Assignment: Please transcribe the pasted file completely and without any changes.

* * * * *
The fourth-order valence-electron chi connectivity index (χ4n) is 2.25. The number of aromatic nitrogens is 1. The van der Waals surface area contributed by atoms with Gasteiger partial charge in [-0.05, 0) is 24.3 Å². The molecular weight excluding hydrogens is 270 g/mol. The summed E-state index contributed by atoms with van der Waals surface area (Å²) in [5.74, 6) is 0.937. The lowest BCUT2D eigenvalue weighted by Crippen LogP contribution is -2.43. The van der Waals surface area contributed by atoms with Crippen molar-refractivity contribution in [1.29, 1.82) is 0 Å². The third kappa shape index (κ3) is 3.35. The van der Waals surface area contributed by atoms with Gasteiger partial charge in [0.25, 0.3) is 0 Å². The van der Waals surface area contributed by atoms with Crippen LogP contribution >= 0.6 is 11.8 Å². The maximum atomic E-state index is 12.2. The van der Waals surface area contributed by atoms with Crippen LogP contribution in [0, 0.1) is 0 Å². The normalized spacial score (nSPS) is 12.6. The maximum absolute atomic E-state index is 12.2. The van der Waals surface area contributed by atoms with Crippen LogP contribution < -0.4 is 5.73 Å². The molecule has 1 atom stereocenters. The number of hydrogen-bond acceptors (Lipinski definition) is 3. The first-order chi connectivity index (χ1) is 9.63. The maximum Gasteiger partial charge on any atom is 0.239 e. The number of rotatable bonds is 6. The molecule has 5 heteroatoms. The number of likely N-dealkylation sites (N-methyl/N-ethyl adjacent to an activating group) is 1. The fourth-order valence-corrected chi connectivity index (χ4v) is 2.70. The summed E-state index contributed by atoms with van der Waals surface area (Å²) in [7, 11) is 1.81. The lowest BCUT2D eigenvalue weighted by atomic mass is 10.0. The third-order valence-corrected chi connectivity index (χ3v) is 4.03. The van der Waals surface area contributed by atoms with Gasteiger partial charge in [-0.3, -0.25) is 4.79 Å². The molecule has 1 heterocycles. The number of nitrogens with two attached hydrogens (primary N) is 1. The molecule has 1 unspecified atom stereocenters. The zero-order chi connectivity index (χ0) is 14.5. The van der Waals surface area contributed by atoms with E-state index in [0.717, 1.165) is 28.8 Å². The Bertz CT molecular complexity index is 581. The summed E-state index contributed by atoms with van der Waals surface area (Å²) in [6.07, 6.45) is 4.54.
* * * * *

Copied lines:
The fourth-order valence-electron chi connectivity index (χ4n) is 2.25. The number of aromatic nitrogens is 1. The van der Waals surface area contributed by atoms with Gasteiger partial charge in [-0.05, 0) is 24.3 Å². The molecular weight excluding hydrogens is 270 g/mol. The summed E-state index contributed by atoms with van der Waals surface area (Å²) in [5.74, 6) is 0.937. The lowest BCUT2D eigenvalue weighted by Crippen LogP contribution is -2.43. The van der Waals surface area contributed by atoms with Crippen molar-refractivity contribution in [1.29, 1.82) is 0 Å². The third kappa shape index (κ3) is 3.35. The van der Waals surface area contributed by atoms with Gasteiger partial charge in [0.25, 0.3) is 0 Å². The van der Waals surface area contributed by atoms with Crippen LogP contribution >= 0.6 is 11.8 Å². The maximum atomic E-state index is 12.2. The van der Waals surface area contributed by atoms with Crippen LogP contribution in [0, 0.1) is 0 Å². The normalized spacial score (nSPS) is 12.6. The maximum absolute atomic E-state index is 12.2. The van der Waals surface area contributed by atoms with Crippen LogP contribution < -0.4 is 5.73 Å². The molecule has 1 atom stereocenters. The number of hydrogen-bond acceptors (Lipinski definition) is 3. The first-order chi connectivity index (χ1) is 9.63. The maximum Gasteiger partial charge on any atom is 0.239 e. The number of rotatable bonds is 6. The molecule has 5 heteroatoms. The number of likely N-dealkylation sites (N-methyl/N-ethyl adjacent to an activating group) is 1. The fourth-order valence-corrected chi connectivity index (χ4v) is 2.70. The summed E-state index contributed by atoms with van der Waals surface area (Å²) in [7, 11) is 1.81. The lowest BCUT2D eigenvalue weighted by atomic mass is 10.0. The third-order valence-corrected chi connectivity index (χ3v) is 4.03. The van der Waals surface area contributed by atoms with Gasteiger partial charge in [-0.3, -0.25) is 4.79 Å². The molecule has 1 heterocycles. The number of nitrogens with two attached hydrogens (primary N) is 1. The molecule has 1 unspecified atom stereocenters. The zero-order chi connectivity index (χ0) is 14.5. The van der Waals surface area contributed by atoms with E-state index in [0.717, 1.165) is 28.8 Å². The Bertz CT molecular complexity index is 581. The summed E-state index contributed by atoms with van der Waals surface area (Å²) in [6.07, 6.45) is 4.54.